Coronavirus stress tests world’s health systems
Some lessons have been learned from previous epidemics, but the weakness of many countries’ health systems leaves everyone vulnerable.
China has taken a lot of flak in the media for its handling of the coronavirus (COVID-19) but the World Health Organization (WHO) and health scientists applauded its strategy for containing the virus.
WHO Assistant director-General, Bruce Aylward, said the world could learn from China’s rapid response and “extraordinary mobilisation”.
“China knows how to keep people alive,” Aylward said.
“It is staggering. Every person you talk to there has a sense of responsibility. They are mobilised like in a war against this virus.”
WHO Director-General, Tedros Adhanom Ghebreyesus, says the drastic measures to shut down Chinese cities, particularly Wuhan, to contain COVID-19 gave other countries a window of opportunity to prepare for the virus.
He said Chinese health authorities had been “working tirelessly” to respond to and control the COVID-19 outbreak.
This had given “countries around the world precious time needed to prepare for the possible arrival of the virus inside their borders”.
“Importantly, health authorities in China have paved the way for the international scientific community to join the fight,” he said.
Ghebreyesus said that although COVID-19 was completely unknown a few months ago, “scientists are sprinting to outpace the novel coronavirus”.
“China’s doctors laid the foundation for this mobilisation of scientific and research muscle by rapidly identifying the new coronavirus in the middle of the influenza season. Chinese scientists lifted obstacles to researching the virus by sharing its genome sequencing publicly,” he said.
“The fact that this information was shared with networks world-wide is accelerating the design of vaccines and drugs targeted at the new coronavirus.”
The global collaboration by scientists quickly revealed important characteristics about the hitherto unknown virus, he said.
“We have found that the proportion of severe cases increases with age. We know that SARS-CoV-2 (aka COVID-19) came from an animal.
“Researchers have also found that approximately 81 per cent of known infections can be classified as mild and that 2.3 per cent result in death.”
Africa is particularly vulnerable
The respected medical journal The Lancet agreed that China had learned from its previous experiences during the SARS epidemic and that the country’s strong public health system was a bulwark in the fight to contain the virus.
“It’s clear the large number of cases of COVID-19 is testing the health system in China. Yet, China was able to build a hospital for affected patients in a matter of days.
“No other country could mobilise resources and manpower at such speed. While health systems in high-income countries would be stretched by the outbreak, the most devastating effects would be in countries with weak health systems, ongoing conflicts, or existing infectious disease epidemics,” it said in an editorial.
WHO, using the narrow window of opportunity provided by the initial containment of the virus in China, moved quickly to bolster the capacity of these weaker health systems, particularly in Africa and Latin America, to meet the challenge of the spread of the virus.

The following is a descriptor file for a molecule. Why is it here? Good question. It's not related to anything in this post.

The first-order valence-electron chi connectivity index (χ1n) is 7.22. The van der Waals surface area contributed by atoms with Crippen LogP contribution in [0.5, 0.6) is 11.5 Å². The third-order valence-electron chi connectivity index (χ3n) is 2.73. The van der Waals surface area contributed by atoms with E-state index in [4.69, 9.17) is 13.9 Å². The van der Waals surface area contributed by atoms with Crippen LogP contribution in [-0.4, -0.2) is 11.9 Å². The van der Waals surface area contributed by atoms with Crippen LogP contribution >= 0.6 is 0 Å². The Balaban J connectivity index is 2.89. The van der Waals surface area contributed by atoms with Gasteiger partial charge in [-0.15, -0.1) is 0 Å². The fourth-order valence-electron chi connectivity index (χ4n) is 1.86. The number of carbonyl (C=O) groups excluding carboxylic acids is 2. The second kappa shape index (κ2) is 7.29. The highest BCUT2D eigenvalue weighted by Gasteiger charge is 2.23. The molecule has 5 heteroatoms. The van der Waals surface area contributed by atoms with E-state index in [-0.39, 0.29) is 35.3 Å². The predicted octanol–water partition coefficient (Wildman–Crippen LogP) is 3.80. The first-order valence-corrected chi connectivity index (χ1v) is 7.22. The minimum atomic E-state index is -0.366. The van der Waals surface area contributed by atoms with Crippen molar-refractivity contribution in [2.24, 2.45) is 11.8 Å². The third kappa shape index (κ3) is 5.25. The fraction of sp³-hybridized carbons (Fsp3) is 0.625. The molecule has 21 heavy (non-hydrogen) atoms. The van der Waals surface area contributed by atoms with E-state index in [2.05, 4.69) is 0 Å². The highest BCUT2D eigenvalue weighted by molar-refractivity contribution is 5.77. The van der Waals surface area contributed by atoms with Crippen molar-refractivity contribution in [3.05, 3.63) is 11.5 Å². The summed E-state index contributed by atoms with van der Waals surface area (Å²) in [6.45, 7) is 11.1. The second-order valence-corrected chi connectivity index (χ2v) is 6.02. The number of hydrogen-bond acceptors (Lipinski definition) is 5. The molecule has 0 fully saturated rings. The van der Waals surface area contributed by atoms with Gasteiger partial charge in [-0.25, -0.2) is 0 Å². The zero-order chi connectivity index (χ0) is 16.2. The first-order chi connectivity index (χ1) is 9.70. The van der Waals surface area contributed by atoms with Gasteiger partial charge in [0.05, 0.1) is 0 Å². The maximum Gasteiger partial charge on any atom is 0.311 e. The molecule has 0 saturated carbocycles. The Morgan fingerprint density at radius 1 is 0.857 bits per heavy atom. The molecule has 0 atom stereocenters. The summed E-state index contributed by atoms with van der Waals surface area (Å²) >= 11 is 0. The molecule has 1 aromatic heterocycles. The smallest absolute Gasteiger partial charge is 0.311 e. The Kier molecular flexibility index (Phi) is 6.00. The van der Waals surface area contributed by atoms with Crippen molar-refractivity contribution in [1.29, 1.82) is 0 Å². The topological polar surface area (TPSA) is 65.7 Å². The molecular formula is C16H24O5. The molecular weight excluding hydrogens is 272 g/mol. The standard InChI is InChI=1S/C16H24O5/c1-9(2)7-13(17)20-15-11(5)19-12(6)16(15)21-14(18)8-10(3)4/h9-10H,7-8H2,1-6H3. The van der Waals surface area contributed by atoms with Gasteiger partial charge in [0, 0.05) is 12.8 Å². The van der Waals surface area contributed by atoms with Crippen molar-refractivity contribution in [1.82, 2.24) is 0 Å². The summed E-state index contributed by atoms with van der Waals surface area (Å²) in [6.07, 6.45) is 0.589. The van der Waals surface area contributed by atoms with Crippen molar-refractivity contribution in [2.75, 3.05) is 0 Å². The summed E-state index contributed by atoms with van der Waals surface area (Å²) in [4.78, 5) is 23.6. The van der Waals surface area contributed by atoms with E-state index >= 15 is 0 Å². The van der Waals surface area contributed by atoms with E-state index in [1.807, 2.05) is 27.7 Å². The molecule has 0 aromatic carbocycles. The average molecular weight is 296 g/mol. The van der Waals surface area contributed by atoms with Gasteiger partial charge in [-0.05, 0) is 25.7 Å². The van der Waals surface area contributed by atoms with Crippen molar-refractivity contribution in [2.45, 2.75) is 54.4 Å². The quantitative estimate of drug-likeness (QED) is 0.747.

On 3 February 2020, Senegal and South Africa were the only African countries with laboratories that could test for severe acute respiratory syndrome coronavirus. A fortnight later, WHO had sent testing kits to 27 countries on the continent.
By the end of February, the number of African countries able to detect COVID-19 was up to 40 with a further 27 in the Americas.
“The importance of the ability to test for SARS-CoV-2 in poorer countries cannot be overstated. It gives them the best chance of containment before the virus can spread and devastate weak health systems. Reliable diagnostics are crucial in the response to the outbreak,” Ghebreyesus said.
Pandemics are dangerous in a globalised world
While lessons have been learned from previous epidemics such as SARS, Ebola and H1N1, the magnitude of the COVID-19 outbreak and its spread highlights the dangers of pandemics in a globalised world.
WHO and the scientific community agree that pandemic preparedness has become a priority for the global health agenda.
Scientific and technological advances already provide the tools to prevent, manage, and contain global pandemics but the allocation of sufficient resources has been woeful, they say.
“Rather than thrashing around every time a new pathogen surprises us, we should simply deploy the same resources, organisation, and ingenuity that we apply to building and managing our military assets,” wrote Julie Sunderland, a former director of the Gates Foundation Fund in Project Syndicate.
“Here, the first step is for governments to increase funding for Coalition for Epidemic Preparedness Innovations (CEPI), which was created after the 2014 Ebola epidemic to develop and deploy vaccines.
“The agency’s initial funding, provided by a coalition of governments and foundations, totalled only $500 million, or about half the cost of a single stealth bomber. Its budget should be far, far larger.”